I would have to answer YES to that question, some of the time. As a mom, working seems to be more socially acceptable than not working. (I know that from experience, since I did not work for 3 years). To not work when your children are really little seems a bit more acceptable, but stay at home when they are school age was baffling. “What do you DO all day?” Well, I rest, read the Bible, make myself available to the working moms, get ready for my kids to come home from school, and my husband’s arrival, I cook from scratch, I garden, I walk places instead of driving, I meet up with friends, “There are places in my life that need pruning for sure and they will probably not be the ones I am thinking of. I as I stay close to the Word, the Holy Spirit will enlighten my mind and then the thing left for me to do is to obey.
 I have to remember that Jesus did not sacrifice His life to sanctify us, made us righteous, cleanse use for our own selves. Rather, he has pruned and purified us to bear the fruit of Christ.

Tuesday, March 25, 2014

Jesus as the Word cleanses and purifies us: examining one verse John 15:3

“Now you are already clean because of the word which I have spoken to you.” John 15:3 (NIV)
“You are cleansed and pruned already because of the word which I have given you (the teachings I have discussed with you).” John 15:3 (AMP)

Many themes of John 15 are encapsulated in this one verse.  Over the next few blog posts, I will be unpacking various aspects of this verse and what it means for my day to day living.
We know from John 1:1 that Jesus is the Word and “that He became flesh and made His dwelling (tent, tabernacle) among us.” (Amplified Bible). Jesus is the Word.  Everything about Him- His teachings, miracles, suffering, death and resurrection- speaks to us of God.  As the Word made flesh, through Jesus’ teachings, miracles and way of life we are called to perceive God’s glory, because through Him all things were made (John 1:3).

John was writing late in the first century and his audience would have had both Jewish and Greek members, all part of the Roman Empire. His use of the term Logos would have been familiar to his Greek audience from a Greek philosophy standpoint. The Greek philosophers used the term to point to a rational principle or impersonal force.  John uses that imagery to capture their imaginations, but rather than refer to a rational principle or impersonal force, he points his whole audience to a Hebrew framework by using the word logos to name the ONE who created the entire universe (Spangler, Ann. 2006. Praying the Names of Jesus).  Moreover, this is the ONE who spoke it into existence.

How does this look in real life, in my life? This verse reminds of the power of words to uplift others or tear them down. John exhorts me to be mindful of the words I choose to use. It also compels me to use my voice or my words to praise HIM! Sometimes, I just start praising His name in the car on the way to work, or wondering at His creation outside my kitchen window. Other times, I erupt in song in praise of Him, especially Natalie Grant’s version of Your Great Name. I cannot sing like her, but I can always sing along!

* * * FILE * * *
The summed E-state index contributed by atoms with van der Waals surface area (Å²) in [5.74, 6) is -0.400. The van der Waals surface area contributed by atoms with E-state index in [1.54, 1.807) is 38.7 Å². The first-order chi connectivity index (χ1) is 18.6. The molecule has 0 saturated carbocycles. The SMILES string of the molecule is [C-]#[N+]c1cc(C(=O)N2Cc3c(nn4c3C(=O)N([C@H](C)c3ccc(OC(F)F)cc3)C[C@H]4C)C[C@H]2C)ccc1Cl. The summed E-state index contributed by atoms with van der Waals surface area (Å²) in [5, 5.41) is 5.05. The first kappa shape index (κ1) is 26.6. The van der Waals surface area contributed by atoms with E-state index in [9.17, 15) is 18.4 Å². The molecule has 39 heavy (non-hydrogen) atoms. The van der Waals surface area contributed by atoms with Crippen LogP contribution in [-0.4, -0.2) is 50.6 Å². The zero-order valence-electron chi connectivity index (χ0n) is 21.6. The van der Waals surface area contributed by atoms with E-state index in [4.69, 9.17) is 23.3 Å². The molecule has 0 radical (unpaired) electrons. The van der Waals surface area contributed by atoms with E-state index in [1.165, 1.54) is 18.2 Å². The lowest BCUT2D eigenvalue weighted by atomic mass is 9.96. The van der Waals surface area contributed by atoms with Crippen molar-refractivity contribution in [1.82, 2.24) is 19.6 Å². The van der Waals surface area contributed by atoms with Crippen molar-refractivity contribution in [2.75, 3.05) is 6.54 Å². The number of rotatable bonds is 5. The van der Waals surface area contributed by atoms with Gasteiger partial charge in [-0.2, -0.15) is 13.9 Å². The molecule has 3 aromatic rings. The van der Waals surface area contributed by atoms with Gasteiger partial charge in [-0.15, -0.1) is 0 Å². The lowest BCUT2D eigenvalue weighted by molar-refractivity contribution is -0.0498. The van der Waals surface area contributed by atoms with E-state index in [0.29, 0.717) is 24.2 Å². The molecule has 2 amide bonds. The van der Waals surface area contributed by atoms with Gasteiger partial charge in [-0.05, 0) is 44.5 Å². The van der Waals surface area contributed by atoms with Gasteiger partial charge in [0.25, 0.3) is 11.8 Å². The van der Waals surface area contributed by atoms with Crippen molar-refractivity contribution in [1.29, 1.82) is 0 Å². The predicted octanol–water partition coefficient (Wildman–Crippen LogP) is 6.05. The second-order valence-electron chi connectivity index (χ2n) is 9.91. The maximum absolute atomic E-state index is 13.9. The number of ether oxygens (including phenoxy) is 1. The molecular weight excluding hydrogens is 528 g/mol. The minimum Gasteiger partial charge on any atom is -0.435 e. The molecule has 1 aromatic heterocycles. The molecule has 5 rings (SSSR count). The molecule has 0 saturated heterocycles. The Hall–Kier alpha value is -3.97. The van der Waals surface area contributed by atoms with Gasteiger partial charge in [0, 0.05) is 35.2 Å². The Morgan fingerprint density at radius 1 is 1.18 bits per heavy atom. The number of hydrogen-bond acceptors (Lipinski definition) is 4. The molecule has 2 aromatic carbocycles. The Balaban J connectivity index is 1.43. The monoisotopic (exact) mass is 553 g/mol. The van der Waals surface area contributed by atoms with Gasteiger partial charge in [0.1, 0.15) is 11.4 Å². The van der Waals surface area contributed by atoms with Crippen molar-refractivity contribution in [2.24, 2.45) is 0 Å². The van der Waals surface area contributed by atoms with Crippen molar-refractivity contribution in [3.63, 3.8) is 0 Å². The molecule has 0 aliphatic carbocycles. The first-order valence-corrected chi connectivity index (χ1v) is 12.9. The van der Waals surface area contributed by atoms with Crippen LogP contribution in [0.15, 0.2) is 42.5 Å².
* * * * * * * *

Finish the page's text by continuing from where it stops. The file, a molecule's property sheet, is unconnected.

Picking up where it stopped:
Parallels to the Old Testament:
In the same way that God spoke the world into existence, Jesus the Word came into the world to recreate it and restore God’s original purpose. He also spoke new creations into existence: a new world order, miracle and new life.  When Jesus spoke, miracles happened, storms ceased, sinners forgiven, and the dead were raised! No hocus pocus, just simply the word of the Word! To this day, the world is being reshaped by God’s all-powerful word/Word.  As His followers, we must study and pray over His words. He is still speaking to us and reshaping the world.

In real life: You can base your entire life on His word; God Himself promises it will not fail you! His word/Word will change you from the inside out:  IF YOU LET IT, God’s WORD will become flesh in YOU too! Usually, I take one verse and write it out (neatly J) on a piece of thicker construction-type paper. I post it in the kitchen on the cabinet where we keep the glasses or on the bathroom mirror, so I can see it every day and be continually reminded of God’s promises.

Supporting Scriptures to meditate on and post around your house: (emphasis added)
“All Scripture is God-breathed, inspired by God, and profitable for teaching, for reproof, for correction, for training in righteousness, so that the man of God may be adequate, equipped for every good work.” (2 Timothy 3:16-17)
“So will my word be which goes forth from My mouth;  it will not return to Me empty, without accomplishing what I desire, and without succeeding in the matter for which I sent it.” (Isaiah 55:11)
Jesus’ word and as the Word is “sharper than any double-edged sword, penetrating even to dividing soul and spirit, joints and marrow. It judges the thoughts and attitudes of the heart.” (Hebrews 4:12)
John 5:24-26 “Whoever hears My word and believes Him who sent ME has eternal life…hear the voice of the Son of God and live.”
Colossians 3:16 “Let the Word of Christ dwell in you richly.”
1 Thess 2:13 “As we also thank God continually because when you received the word of God, which you heard from us, you accepted it not as the word of men, but as it actually is, the Word of god, which at work in you who believe.”